MSU Sociology welcomes Dr. Maria Isabel Espinoza as new environmental and health sociologist

August 24, 2023 - Karessa Weir

MSU Sociology is pleased to welcome our newest faculty member: Assistant Professor Maria Isabel Espinoza, an environmental and health sociologist.

Dr. Espinoza grew up in Lima, Peru and after college started working with a non-governmental organization (NGO) involved in social entrepreneurship. She conducted social impact studies for a mining consulting company and asked residents how they are impacted by mining. But Espinoza found that the questions she was asking, and the reports she was developing, were far too narrow in her mind.

“It was an amazing experience. I knew I wanted to do more research,” she said. “I wanted to consider all the aspects that we were not allowed to consider.”

She looked in doctoral programs in both environmental and medical sociology and chose Rutgers University where she completed her PhD this spring. 

Her doctoral dissertation focused on the intersections between public health and environmental policies and regulations and was strongly impacted by a visit home to her family over a school break. 

“I came home in 2017 to discover an outbreak of dengue fever,” she said. “It was very strange because we live in the city on the coast. It is a desert. We were not the typical place where you would see a dengue epidemic.”

That August, Peru declared a 90-day sanitary emergency to combat the more than 71,000 cases of dengue and 80 confirmed deaths. 

Dr. Espinoza knew the unusual occurrence likely was connected to climate change. The increase in temperatures expanded the areas where the mosquitoes Aedes aegypti can thrive to include higher altitudes such as in her hometown. Also there was an unusual regional coastal El Niño Effect that affected Northern Peru and Ecuador which had not been predicted.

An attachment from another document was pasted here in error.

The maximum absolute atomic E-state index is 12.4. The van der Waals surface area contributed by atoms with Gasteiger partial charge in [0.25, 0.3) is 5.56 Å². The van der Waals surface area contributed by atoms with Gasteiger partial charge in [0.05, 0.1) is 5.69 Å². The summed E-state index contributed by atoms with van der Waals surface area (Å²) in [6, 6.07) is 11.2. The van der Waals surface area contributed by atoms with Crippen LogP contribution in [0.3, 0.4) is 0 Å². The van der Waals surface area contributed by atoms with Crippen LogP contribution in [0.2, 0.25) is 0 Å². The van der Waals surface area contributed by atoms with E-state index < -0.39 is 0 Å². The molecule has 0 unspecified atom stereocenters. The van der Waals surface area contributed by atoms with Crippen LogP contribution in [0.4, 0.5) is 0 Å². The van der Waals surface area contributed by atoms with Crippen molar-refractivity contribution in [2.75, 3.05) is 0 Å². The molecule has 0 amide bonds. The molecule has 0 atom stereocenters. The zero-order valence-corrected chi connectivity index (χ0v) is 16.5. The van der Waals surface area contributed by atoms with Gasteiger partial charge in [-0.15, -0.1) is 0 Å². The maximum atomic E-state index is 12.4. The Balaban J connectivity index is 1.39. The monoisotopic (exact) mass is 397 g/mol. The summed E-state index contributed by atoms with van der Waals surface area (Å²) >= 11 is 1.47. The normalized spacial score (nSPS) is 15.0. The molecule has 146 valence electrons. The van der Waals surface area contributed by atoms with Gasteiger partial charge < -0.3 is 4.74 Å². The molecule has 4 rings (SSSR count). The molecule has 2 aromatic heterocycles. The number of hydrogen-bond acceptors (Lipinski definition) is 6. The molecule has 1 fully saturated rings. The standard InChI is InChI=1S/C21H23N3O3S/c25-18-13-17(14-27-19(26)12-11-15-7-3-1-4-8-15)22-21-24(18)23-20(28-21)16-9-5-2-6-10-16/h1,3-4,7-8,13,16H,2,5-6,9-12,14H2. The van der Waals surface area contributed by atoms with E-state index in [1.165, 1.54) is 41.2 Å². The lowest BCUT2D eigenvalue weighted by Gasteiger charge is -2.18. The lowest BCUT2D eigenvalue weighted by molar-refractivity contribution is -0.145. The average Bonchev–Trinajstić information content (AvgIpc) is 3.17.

“I really became immersed in the public health literature coming out at the time as well as the environmental research,” she said. “Where 10 years ago, everyone was talking about mitigation. I was realizing we cannot wait for mitigation. We needed to also move into adaptation.”

Dr. Espinoza found that many agencies–both governmental and non-governmental–tended to work in silos in either public health or environment and weren’t necessarily working, or even communicating, together. The groups weren’t lacking information but rather their solutions tended to be narrow and short term, she said. 

“For example, they wanted to fumigate houses to get rid of the mosquitos,” she said. “But they weren’t addressing the problems of water scarcity which was leading to people to accumulate water in pots and providing mosquito breeding grounds.” 

She noticed that similar problems could be found throughout the United States as different environmental groups and public health officials lacked political support and struggled to work together effectively. 

“When it comes to climate change and public health, the fragmentation of health and environment is a huge problem,” she said. “We need to integrate them.”

She is also interested in researching the mismatches between public concerns and political actions and how to make individual actions amount to change in organizations and cultures. 

Dr. Espinoza was attracted to Michigan State University Department of Sociology after meeting several faculty members at a conference and learning more about our ongoing research at the intersection of health and environment. She also was impressed with the department’s strength in community-based research.

“This was my dream job - my top priority,” she said.

At the same time, Department Chairperson Aaron M. McCright conveyed just how impressed the department is with Dr. Espinoza herself. “She’s a brilliant intellectual with great potential, and we’re excited that she is joining our scholarly community. Since our inception in 1924 to today, MSU Sociology has addressed societal challenges dealing with the environment, health, and migration. Adding Dr. Espinoza to our faculty significantly strengthens our capacity to address these challenges.”

Dr. Espinoza moves to Michigan with her husband, who is a post-doctoral researcher in number theory in the MSU Department of Mathematics, and their baby girl. 

“I am looking forward to contributing to this already amazing department in areas of environmental and health sociology,” she said.